Charles’s brother James, Duke of York, ascends to the Throne of England as James II. That announcement begins: “Whereas it hath pleased Almighty God to call to his mercy our late Sovraign Lord King Charles the Second of Blessed Memory, by whose Decease, the Imperial Crowns of England, Scotland, France and Ireland, are solely and righfully come to the High and Mighty Prince James, Duke of York and Albany, His said late Majesties only Brother and Heir.” Also published is the announcement and proclamation of the new King James II.
Single sheet issue printed both sides and in truly excellent white condition! Possibly the finest known specimen.
The Post Boy
Apr. 25-28, 1719
The first item on the verso has the following historic announcement: “This Day is publish’d. 1. The Life and strange surprizing Adventures of Robinson Cruso, of York, Mariner, who liv’d 28 Years all alone in an uninhabited Island on the Coast of America, near the mouth of the great river Oronoque, having been cast on Shoar by Shipwreck, wherein all the Men perished but himself; and an Account how he was at last strangely deliver’d by Pyrates. Written by himself, price 5 s.”
Defoe’s famous novel has delighted children and adults of all ages for centuries. This issue contains the dateline “Saturday April 25 to Tuesday Aprile 28, 1719″ – the book was actually first published on the 25th, making this the very first notice of its availability (I wonder what lucky reader purchased the first copy!)
Single sheet, large octavo. In near mint condition, virtually as printed. Superb and the only one available anywhere.
BRITISH MONARCH TO WED WALLIS SIMPSON OF BALTIMORE
THE DUKE OF YORK TO SUCCEED EDWARD, WILL BECOME GEORGE VI
FALSE HEADLINE SAYS “York to Take Crown as Albert I.”
The Milwaukee Leader
December 10, 1936
The front page banner headline says it all: “KING GIVES UP THRONE FOR LOVE OF WALLIS.”
Here in full detail is the amazing story of the King who gave up his throne for the woman he loved. One of the most infamous scandals involving the British Monarchy. Wallis Simpson, from Baltimore, Maryland, met and fell in love with the then Prince of Wales. Though Edward was known as something of a playboy, this liaison was unthinkable as Mrs. Simpson was not yet divorced from her husband, and was not of royal blood. The Queen Mother and Royal Family were utterly shocked. Public opinion turned against the King when he announced that he would marry Wallis, and he was finally forced to abdicate the throne. The new King George VI bestowed on them the titles of the Duke and Duchess of Windsor. The couple remained highly controversial owing to their friendship with Nazi Dictator Adolf Hitler.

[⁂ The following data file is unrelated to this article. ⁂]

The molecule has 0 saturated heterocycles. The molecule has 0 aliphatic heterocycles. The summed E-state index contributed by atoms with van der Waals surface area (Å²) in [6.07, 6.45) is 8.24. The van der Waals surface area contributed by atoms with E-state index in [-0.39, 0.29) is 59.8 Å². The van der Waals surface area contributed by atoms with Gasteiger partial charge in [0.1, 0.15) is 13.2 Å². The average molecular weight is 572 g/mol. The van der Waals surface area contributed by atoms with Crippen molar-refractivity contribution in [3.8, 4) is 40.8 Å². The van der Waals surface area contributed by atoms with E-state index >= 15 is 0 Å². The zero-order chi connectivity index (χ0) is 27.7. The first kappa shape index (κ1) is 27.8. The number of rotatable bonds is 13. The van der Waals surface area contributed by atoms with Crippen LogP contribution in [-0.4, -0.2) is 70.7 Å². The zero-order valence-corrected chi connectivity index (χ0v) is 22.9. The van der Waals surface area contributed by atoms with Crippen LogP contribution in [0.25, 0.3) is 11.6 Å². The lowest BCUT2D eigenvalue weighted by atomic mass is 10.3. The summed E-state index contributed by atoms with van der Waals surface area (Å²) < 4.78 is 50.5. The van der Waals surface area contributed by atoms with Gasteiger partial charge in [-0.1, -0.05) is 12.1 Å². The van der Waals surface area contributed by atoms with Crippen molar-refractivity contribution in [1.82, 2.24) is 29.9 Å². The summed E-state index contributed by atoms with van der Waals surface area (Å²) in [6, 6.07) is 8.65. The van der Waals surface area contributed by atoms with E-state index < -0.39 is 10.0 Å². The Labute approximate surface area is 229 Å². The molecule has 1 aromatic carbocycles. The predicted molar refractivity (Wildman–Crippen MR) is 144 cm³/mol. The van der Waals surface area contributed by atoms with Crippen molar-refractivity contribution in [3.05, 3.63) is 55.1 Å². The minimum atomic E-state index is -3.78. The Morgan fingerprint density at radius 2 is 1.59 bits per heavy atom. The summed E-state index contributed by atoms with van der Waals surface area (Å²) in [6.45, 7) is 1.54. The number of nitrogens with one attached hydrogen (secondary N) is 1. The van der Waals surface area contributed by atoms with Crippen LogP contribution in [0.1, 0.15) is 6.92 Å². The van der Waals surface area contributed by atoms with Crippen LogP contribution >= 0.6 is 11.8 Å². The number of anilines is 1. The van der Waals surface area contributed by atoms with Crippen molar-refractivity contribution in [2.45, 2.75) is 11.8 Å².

The front page also contains a superb photo of Edward and Mrs. Simpson. “Monarch Will Marry American Sweetheart When Divorce is Final.” Inside page publishes the text of King Edward’s Abdication Announcement. Complete issue in fine condition–quite displayable.
June 25, 1837
One of the most complete accounts of the legendary Queen’s accession to the Throne of England ever published. This issue contains sixteen pages describing Queen Victoria, the late William IV (very lengthy biography), a complete eyewitness account of the royal procession from Kensington to the Palace of St. Jame’s, and and a report titled: “QUEEN VICTORIA THE FIRST. THE ACCESSION.” When Victoria arrived at St James’s, “….a double royal salute was fired from the guns in the park, and responded to by merry peals from the bells of St. Martin’s and St. Margaret’s….The instant she presented herself all were uncovered, and at the same moment a loud and enthusiastic cheer burst from the assembled multitude. Again and again it pealed upon the ear, mingled with the fervent prayer of “Long live Queen Victoria.”
16 pages, complete, and disbound from a volume many years ago. Four pages including the cover are bordered in black in mourning for the late King William. Fine condition throughout. A most historic event in British history.
THE LIBERATOR OF SOUTH AMERICA PASSES AWAY
February 15, 1831